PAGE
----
NBA Award Watch: Fiz is rocking in Memphis
It’s Thanksgiving weekend in the United States of America. Here are the front-runners for the NBA end of season awards at Thanksgiving.
The 2016-17 NBA season is roughly a month in the books. We’ve seen some things that validate the things we thought we knew. Then there have been some things we still can’t quite get our heads around. These sort of conundrums have more to do with teams rather than individuals.
That is in part because we have seen some players and coaches elevate their teams to new heights in the early part of the season. Entering Thanksgiving, here are the front-runners for the six major NBA awards on the week’s NBA Award Watch.
Most Valuable Player: Chris Paul
The Los Angeles Clippers have the best record in the NBA at 13-2. They also have the best player of the 2016-17 NBA season in perennial All-NBA point guard Chris Paul. He’s been elite for a long time, but we are seeing the best that Paul has to offer with the 2016-17 Clippers.
He is averaging 18.4 points per game, 8.8 assists per game, and a league-best 2.9 steals per game. Paul is shooting .465 from the field, .436 from three, and .875 from the charity stripe.
He is leading in the NBA in Win Shares (3.5) and Win Shares per 48 (.360). Paul’s Offensive Box Plus-Minus of 10.1 is ridiculous and so is his Defensive Box Plus/Minus of 3.6, giving him a Box Plus/Minus of 13.7 and a Value Over Replacement Player of 1.8.
In short, Paul is the floor general on the team in the NBA with the best record at Thanksgiving. The Golden State Warriors’ stars will likely split their votes. Russell Westbrook, James Harden, and Anthony Davis won’t win 50 games this season to honestly enter the MVP conversation.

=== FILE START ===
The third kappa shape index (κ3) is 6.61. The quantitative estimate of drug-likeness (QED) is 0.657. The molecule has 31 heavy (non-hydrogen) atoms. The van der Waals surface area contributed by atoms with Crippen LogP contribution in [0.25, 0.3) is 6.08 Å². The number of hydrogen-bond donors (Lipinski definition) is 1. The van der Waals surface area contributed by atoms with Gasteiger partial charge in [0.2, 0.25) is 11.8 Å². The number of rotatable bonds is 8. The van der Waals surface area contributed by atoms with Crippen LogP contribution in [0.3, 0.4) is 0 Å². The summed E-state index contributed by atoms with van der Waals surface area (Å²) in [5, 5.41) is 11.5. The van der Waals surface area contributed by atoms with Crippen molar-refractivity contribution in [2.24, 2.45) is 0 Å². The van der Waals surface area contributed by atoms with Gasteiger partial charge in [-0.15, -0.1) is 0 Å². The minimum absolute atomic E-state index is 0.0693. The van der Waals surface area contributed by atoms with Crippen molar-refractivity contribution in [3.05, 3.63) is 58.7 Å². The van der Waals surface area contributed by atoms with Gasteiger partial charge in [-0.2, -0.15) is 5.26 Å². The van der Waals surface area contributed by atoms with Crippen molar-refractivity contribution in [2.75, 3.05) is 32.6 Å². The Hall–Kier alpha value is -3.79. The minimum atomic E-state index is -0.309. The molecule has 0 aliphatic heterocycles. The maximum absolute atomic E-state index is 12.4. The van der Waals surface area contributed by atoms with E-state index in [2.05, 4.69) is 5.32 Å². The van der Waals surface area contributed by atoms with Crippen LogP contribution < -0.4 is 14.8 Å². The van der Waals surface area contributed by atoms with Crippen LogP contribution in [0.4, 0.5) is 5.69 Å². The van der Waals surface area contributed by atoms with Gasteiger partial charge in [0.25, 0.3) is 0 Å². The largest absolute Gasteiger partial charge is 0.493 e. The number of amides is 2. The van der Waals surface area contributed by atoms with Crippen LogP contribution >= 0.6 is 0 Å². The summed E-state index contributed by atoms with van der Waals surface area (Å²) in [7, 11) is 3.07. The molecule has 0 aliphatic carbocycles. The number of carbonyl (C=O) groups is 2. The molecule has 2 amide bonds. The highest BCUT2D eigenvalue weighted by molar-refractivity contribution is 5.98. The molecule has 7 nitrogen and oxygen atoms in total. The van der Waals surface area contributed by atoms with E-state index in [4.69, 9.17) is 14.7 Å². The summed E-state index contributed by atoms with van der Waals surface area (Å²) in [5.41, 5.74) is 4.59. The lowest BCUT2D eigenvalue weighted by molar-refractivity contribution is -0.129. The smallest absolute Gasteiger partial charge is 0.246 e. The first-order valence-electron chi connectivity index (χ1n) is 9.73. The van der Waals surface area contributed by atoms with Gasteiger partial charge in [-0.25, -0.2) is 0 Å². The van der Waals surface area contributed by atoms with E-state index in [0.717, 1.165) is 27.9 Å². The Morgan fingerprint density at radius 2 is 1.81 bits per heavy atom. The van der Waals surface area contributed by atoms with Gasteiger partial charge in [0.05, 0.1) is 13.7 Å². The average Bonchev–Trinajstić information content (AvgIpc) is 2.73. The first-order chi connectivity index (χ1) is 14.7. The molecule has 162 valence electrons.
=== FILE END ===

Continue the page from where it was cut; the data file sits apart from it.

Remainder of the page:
Giving it to LeBron James is too easy. Paul is earning his chance to be an NBA MVP for the first time with his ply during the first month of the NBA season.
Defensive Player of the Year: Hassan Whiteside
There have been a ton of great defensive players this year, but three centers standout: Andre Drummond of the Detroit Pistons, Dwight Howard of the Atlanta Hawks, and Hassan Whiteside of the Miami Heat.
Howard and the Hawks will make the Eastern Conference Playoffs. Drummond and the Pistons probably will. Whiteside and the Heat won’t come anywhere close to sniffing the 2017 Eastern Conference Playoffs, but he is the front-runner for NBA Defensive Player of the Year.
Whiteside is leading the NBA in rebounding with 15.9 boards per game, 10.8 of those are coming on the defensive glass. He is averaging 2.7 blocks per game and 0.9 steals per game. 3.6 turnovers forced per game by a 7-footer is terrifying for any opposing offense going up against Whiteside.
Whiteside is leading the NBA in Defensive Win Shares at 1.1 and has a Defensive Box Plus-Minus of 2.5. The Heat are inept on offense and Whiteside isn’t all that efficient on that end of the floor. That being said, his defensive prowess can’t go unnoticed despite playing on a terrible Heat team.
Rookie of the Year: Joel Embiid
It’s only Thanksgiving, but we might as well give the 2016-17 NBA Rookie of the Year Award to Philadelphia 76ers center Joel Embiid. Not only has Embiid been by far and away the best rookie in the NBA through the first month, but the 76ers aren’t the worst team in basketball.
Yes, 4-10 through its first 14 games is good enough for last place in the NBA’s Eastern Conference, but the 76ers have won three of their last four games against the dreck of the NBA. They are better than the Phoenix Suns (4-11) and the Dallas Mavericks (2-11).
Embiid has played in 10 games as a professional basketball player for the 76ers. He is averaging 18.4 points per game and 7.3 rebounds per game in the 22.2 minutes per contest he plays. Philadelphia is a better and more interesting when he is on the floor.